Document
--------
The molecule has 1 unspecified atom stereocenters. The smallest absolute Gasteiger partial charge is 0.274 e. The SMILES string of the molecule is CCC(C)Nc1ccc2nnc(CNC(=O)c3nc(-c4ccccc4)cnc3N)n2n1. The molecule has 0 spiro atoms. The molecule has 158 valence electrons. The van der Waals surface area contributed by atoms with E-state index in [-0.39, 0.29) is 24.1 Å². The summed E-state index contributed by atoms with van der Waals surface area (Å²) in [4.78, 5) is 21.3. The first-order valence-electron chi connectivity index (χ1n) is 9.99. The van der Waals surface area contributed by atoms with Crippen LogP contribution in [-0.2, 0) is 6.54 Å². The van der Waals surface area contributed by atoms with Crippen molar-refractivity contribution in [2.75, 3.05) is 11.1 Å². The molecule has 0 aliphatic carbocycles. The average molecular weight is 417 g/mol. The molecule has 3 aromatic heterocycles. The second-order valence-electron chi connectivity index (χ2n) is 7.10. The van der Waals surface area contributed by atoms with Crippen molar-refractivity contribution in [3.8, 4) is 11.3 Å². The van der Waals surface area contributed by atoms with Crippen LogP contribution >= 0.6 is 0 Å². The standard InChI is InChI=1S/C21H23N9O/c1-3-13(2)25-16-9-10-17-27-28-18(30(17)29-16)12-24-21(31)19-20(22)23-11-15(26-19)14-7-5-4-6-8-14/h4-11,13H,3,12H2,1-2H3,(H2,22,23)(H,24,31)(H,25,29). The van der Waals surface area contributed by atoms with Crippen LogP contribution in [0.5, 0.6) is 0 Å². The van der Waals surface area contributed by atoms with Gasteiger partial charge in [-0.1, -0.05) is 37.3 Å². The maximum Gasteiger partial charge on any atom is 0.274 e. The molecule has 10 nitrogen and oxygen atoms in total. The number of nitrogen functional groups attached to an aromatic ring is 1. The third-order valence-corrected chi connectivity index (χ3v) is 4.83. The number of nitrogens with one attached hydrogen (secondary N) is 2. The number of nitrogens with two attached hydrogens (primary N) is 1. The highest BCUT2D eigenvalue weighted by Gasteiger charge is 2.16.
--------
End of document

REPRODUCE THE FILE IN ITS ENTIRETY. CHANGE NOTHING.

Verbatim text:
The molecule has 1 unspecified atom stereocenters. The smallest absolute Gasteiger partial charge is 0.274 e. The SMILES string of the molecule is CCC(C)Nc1ccc2nnc(CNC(=O)c3nc(-c4ccccc4)cnc3N)n2n1. The molecule has 0 spiro atoms. The molecule has 158 valence electrons. The van der Waals surface area contributed by atoms with E-state index in [-0.39, 0.29) is 24.1 Å². The summed E-state index contributed by atoms with van der Waals surface area (Å²) in [4.78, 5) is 21.3. The first-order valence-electron chi connectivity index (χ1n) is 9.99. The van der Waals surface area contributed by atoms with Crippen LogP contribution in [-0.2, 0) is 6.54 Å². The van der Waals surface area contributed by atoms with Crippen molar-refractivity contribution in [2.75, 3.05) is 11.1 Å². The molecule has 0 aliphatic carbocycles. The average molecular weight is 417 g/mol. The molecule has 3 aromatic heterocycles. The second-order valence-electron chi connectivity index (χ2n) is 7.10. The van der Waals surface area contributed by atoms with Crippen molar-refractivity contribution in [3.8, 4) is 11.3 Å². The van der Waals surface area contributed by atoms with Crippen LogP contribution >= 0.6 is 0 Å². The standard InChI is InChI=1S/C21H23N9O/c1-3-13(2)25-16-9-10-17-27-28-18(30(17)29-16)12-24-21(31)19-20(22)23-11-15(26-19)14-7-5-4-6-8-14/h4-11,13H,3,12H2,1-2H3,(H2,22,23)(H,24,31)(H,25,29). The van der Waals surface area contributed by atoms with Crippen LogP contribution in [0.5, 0.6) is 0 Å². The van der Waals surface area contributed by atoms with Gasteiger partial charge in [-0.1, -0.05) is 37.3 Å². The maximum Gasteiger partial charge on any atom is 0.274 e. The molecule has 10 nitrogen and oxygen atoms in total. The number of nitrogen functional groups attached to an aromatic ring is 1. The third-order valence-corrected chi connectivity index (χ3v) is 4.83. The number of nitrogens with one attached hydrogen (secondary N) is 2. The number of nitrogens with two attached hydrogens (primary N) is 1. The highest BCUT2D eigenvalue weighted by Gasteiger charge is 2.16.